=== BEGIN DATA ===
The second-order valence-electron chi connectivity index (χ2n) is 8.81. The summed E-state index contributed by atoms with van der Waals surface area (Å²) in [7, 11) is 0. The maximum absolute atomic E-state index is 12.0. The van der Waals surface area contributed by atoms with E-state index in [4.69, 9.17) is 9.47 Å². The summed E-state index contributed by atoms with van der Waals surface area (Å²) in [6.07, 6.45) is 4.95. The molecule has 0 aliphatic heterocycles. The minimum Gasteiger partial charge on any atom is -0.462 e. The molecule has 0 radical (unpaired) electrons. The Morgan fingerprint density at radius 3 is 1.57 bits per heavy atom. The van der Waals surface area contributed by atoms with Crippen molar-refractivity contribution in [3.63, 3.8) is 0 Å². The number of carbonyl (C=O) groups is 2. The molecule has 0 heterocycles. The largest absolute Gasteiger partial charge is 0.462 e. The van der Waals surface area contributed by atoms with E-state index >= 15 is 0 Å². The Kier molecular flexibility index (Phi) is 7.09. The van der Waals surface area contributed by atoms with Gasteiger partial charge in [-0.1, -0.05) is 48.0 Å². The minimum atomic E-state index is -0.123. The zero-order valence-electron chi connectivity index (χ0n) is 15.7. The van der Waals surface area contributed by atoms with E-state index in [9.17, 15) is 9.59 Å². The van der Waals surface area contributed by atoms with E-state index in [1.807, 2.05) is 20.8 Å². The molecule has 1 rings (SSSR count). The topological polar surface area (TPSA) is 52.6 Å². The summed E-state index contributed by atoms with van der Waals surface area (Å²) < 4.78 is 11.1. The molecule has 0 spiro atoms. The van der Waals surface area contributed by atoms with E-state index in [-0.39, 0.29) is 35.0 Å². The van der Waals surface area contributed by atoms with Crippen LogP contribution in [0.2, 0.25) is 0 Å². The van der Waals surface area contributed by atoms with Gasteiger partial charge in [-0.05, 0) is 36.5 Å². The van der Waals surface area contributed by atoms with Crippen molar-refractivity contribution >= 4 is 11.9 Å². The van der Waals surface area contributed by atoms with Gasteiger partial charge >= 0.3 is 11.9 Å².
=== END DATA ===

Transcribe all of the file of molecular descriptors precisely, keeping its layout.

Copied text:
The second-order valence-electron chi connectivity index (χ2n) is 8.81. The summed E-state index contributed by atoms with van der Waals surface area (Å²) in [7, 11) is 0. The maximum absolute atomic E-state index is 12.0. The van der Waals surface area contributed by atoms with E-state index in [4.69, 9.17) is 9.47 Å². The summed E-state index contributed by atoms with van der Waals surface area (Å²) in [6.07, 6.45) is 4.95. The molecule has 0 aliphatic heterocycles. The minimum Gasteiger partial charge on any atom is -0.462 e. The molecule has 0 radical (unpaired) electrons. The Morgan fingerprint density at radius 3 is 1.57 bits per heavy atom. The van der Waals surface area contributed by atoms with Crippen molar-refractivity contribution in [3.63, 3.8) is 0 Å². The number of carbonyl (C=O) groups is 2. The molecule has 0 heterocycles. The largest absolute Gasteiger partial charge is 0.462 e. The van der Waals surface area contributed by atoms with E-state index >= 15 is 0 Å². The Kier molecular flexibility index (Phi) is 7.09. The van der Waals surface area contributed by atoms with Gasteiger partial charge in [-0.1, -0.05) is 48.0 Å². The minimum atomic E-state index is -0.123. The zero-order valence-electron chi connectivity index (χ0n) is 15.7. The van der Waals surface area contributed by atoms with E-state index in [9.17, 15) is 9.59 Å². The van der Waals surface area contributed by atoms with E-state index in [1.807, 2.05) is 20.8 Å². The molecule has 1 rings (SSSR count). The topological polar surface area (TPSA) is 52.6 Å². The summed E-state index contributed by atoms with van der Waals surface area (Å²) < 4.78 is 11.1. The molecule has 0 spiro atoms. The van der Waals surface area contributed by atoms with E-state index in [-0.39, 0.29) is 35.0 Å². The van der Waals surface area contributed by atoms with Crippen LogP contribution in [0.2, 0.25) is 0 Å². The van der Waals surface area contributed by atoms with Gasteiger partial charge in [-0.05, 0) is 36.5 Å². The van der Waals surface area contributed by atoms with Crippen molar-refractivity contribution >= 4 is 11.9 Å². The van der Waals surface area contributed by atoms with Gasteiger partial charge >= 0.3 is 11.9 Å².